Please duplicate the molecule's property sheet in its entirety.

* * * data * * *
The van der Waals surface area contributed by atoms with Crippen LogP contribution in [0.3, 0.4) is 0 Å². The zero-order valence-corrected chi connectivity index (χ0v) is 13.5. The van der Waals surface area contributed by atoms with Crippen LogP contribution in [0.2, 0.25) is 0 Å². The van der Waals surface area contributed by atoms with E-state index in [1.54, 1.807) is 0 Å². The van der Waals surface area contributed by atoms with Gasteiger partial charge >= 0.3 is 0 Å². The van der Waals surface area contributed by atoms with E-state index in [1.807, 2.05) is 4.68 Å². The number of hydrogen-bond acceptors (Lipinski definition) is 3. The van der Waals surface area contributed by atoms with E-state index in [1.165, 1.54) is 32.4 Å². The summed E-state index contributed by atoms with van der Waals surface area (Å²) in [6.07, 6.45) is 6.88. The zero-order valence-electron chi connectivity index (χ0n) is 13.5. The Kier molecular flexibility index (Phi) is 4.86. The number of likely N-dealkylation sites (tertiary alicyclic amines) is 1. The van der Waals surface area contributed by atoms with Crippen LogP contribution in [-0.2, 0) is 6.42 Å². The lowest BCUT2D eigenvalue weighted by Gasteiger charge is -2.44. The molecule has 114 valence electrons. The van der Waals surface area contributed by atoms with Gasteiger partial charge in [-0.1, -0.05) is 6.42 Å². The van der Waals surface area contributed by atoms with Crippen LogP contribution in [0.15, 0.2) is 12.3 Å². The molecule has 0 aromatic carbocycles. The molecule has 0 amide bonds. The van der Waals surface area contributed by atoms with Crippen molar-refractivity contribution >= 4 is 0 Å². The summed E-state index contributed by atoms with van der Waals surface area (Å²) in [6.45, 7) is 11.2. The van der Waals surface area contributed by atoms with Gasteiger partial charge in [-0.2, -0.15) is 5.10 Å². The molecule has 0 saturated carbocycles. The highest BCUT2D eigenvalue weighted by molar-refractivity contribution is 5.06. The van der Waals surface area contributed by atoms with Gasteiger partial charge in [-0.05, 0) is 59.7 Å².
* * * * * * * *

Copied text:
The van der Waals surface area contributed by atoms with Crippen LogP contribution in [0.3, 0.4) is 0 Å². The zero-order valence-corrected chi connectivity index (χ0v) is 13.5. The van der Waals surface area contributed by atoms with Crippen LogP contribution in [0.2, 0.25) is 0 Å². The van der Waals surface area contributed by atoms with E-state index in [1.54, 1.807) is 0 Å². The van der Waals surface area contributed by atoms with Gasteiger partial charge >= 0.3 is 0 Å². The van der Waals surface area contributed by atoms with E-state index in [1.807, 2.05) is 4.68 Å². The number of hydrogen-bond acceptors (Lipinski definition) is 3. The van der Waals surface area contributed by atoms with E-state index in [1.165, 1.54) is 32.4 Å². The summed E-state index contributed by atoms with van der Waals surface area (Å²) in [6.07, 6.45) is 6.88. The zero-order valence-electron chi connectivity index (χ0n) is 13.5. The Kier molecular flexibility index (Phi) is 4.86. The number of likely N-dealkylation sites (tertiary alicyclic amines) is 1. The van der Waals surface area contributed by atoms with Crippen LogP contribution in [-0.2, 0) is 6.42 Å². The lowest BCUT2D eigenvalue weighted by Gasteiger charge is -2.44. The molecule has 114 valence electrons. The van der Waals surface area contributed by atoms with Gasteiger partial charge in [-0.1, -0.05) is 6.42 Å². The van der Waals surface area contributed by atoms with Crippen LogP contribution in [0.15, 0.2) is 12.3 Å². The molecule has 0 aromatic carbocycles. The molecule has 0 amide bonds. The van der Waals surface area contributed by atoms with Crippen molar-refractivity contribution >= 4 is 0 Å². The summed E-state index contributed by atoms with van der Waals surface area (Å²) in [6.45, 7) is 11.2. The van der Waals surface area contributed by atoms with Gasteiger partial charge in [-0.2, -0.15) is 5.10 Å². The molecule has 0 saturated carbocycles. The highest BCUT2D eigenvalue weighted by molar-refractivity contribution is 5.06. The van der Waals surface area contributed by atoms with Gasteiger partial charge in [-0.05, 0) is 59.7 Å².